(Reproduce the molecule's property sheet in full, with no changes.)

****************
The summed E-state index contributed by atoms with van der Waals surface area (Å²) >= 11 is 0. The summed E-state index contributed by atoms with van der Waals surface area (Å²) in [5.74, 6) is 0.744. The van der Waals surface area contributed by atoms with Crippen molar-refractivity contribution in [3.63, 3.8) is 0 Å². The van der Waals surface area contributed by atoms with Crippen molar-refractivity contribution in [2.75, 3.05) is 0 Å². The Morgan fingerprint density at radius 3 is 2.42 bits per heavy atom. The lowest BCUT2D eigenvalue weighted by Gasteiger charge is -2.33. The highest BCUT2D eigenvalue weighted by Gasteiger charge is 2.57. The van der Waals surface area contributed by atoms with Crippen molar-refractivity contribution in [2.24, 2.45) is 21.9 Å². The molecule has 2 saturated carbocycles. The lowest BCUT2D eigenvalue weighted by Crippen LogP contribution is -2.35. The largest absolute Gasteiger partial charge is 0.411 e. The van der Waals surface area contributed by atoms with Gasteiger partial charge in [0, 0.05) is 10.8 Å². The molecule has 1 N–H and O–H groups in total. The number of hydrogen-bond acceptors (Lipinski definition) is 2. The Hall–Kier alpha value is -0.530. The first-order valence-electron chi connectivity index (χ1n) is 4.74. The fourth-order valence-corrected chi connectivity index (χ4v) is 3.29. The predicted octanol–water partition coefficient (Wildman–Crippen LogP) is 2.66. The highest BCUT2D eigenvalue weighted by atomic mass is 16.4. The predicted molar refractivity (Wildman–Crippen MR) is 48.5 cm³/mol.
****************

The summed E-state index contributed by atoms with van der Waals surface area (Å²) >= 11 is 0. The summed E-state index contributed by atoms with van der Waals surface area (Å²) in [5.74, 6) is 0.744. The van der Waals surface area contributed by atoms with Crippen molar-refractivity contribution in [3.63, 3.8) is 0 Å². The van der Waals surface area contributed by atoms with Crippen molar-refractivity contribution in [2.75, 3.05) is 0 Å². The Morgan fingerprint density at radius 3 is 2.42 bits per heavy atom. The lowest BCUT2D eigenvalue weighted by Gasteiger charge is -2.33. The highest BCUT2D eigenvalue weighted by Gasteiger charge is 2.57. The van der Waals surface area contributed by atoms with Crippen molar-refractivity contribution in [2.24, 2.45) is 21.9 Å². The molecule has 2 saturated carbocycles. The lowest BCUT2D eigenvalue weighted by Crippen LogP contribution is -2.35. The largest absolute Gasteiger partial charge is 0.411 e. The van der Waals surface area contributed by atoms with Gasteiger partial charge in [0, 0.05) is 10.8 Å². The molecule has 1 N–H and O–H groups in total. The number of hydrogen-bond acceptors (Lipinski definition) is 2. The Hall–Kier alpha value is -0.530. The first-order valence-electron chi connectivity index (χ1n) is 4.74. The fourth-order valence-corrected chi connectivity index (χ4v) is 3.29. The predicted octanol–water partition coefficient (Wildman–Crippen LogP) is 2.66. The highest BCUT2D eigenvalue weighted by atomic mass is 16.4. The predicted molar refractivity (Wildman–Crippen MR) is 48.5 cm³/mol.